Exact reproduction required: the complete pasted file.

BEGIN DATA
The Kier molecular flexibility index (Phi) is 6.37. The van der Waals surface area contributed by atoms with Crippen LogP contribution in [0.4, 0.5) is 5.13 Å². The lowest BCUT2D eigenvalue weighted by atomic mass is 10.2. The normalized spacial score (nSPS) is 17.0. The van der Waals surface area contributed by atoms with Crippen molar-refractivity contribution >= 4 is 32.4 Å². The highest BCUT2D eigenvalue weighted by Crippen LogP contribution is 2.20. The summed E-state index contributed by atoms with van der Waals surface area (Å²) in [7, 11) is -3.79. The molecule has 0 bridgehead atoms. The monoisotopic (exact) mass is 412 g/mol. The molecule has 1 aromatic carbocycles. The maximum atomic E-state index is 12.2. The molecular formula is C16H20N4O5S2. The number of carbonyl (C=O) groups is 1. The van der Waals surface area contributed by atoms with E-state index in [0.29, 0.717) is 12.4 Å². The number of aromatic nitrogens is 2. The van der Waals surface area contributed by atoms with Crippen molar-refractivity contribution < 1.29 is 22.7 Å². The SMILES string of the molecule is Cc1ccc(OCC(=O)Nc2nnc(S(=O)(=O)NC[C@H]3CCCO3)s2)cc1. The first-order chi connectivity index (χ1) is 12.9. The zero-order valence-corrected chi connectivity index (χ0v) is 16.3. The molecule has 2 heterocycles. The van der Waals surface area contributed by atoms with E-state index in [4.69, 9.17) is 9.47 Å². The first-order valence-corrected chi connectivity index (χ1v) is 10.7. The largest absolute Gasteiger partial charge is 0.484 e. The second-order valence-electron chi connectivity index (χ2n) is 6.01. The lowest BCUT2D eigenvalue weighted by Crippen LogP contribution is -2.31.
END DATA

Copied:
The Kier molecular flexibility index (Phi) is 6.37. The van der Waals surface area contributed by atoms with Crippen LogP contribution in [0.4, 0.5) is 5.13 Å². The lowest BCUT2D eigenvalue weighted by atomic mass is 10.2. The normalized spacial score (nSPS) is 17.0. The van der Waals surface area contributed by atoms with Crippen molar-refractivity contribution >= 4 is 32.4 Å². The highest BCUT2D eigenvalue weighted by Crippen LogP contribution is 2.20. The summed E-state index contributed by atoms with van der Waals surface area (Å²) in [7, 11) is -3.79. The molecule has 0 bridgehead atoms. The monoisotopic (exact) mass is 412 g/mol. The molecule has 1 aromatic carbocycles. The maximum atomic E-state index is 12.2. The molecular formula is C16H20N4O5S2. The number of carbonyl (C=O) groups is 1. The van der Waals surface area contributed by atoms with E-state index in [0.29, 0.717) is 12.4 Å². The number of aromatic nitrogens is 2. The van der Waals surface area contributed by atoms with Crippen molar-refractivity contribution < 1.29 is 22.7 Å². The SMILES string of the molecule is Cc1ccc(OCC(=O)Nc2nnc(S(=O)(=O)NC[C@H]3CCCO3)s2)cc1. The first-order chi connectivity index (χ1) is 12.9. The zero-order valence-corrected chi connectivity index (χ0v) is 16.3. The molecule has 2 heterocycles. The van der Waals surface area contributed by atoms with E-state index in [4.69, 9.17) is 9.47 Å². The first-order valence-corrected chi connectivity index (χ1v) is 10.7. The largest absolute Gasteiger partial charge is 0.484 e. The second-order valence-electron chi connectivity index (χ2n) is 6.01. The lowest BCUT2D eigenvalue weighted by Crippen LogP contribution is -2.31.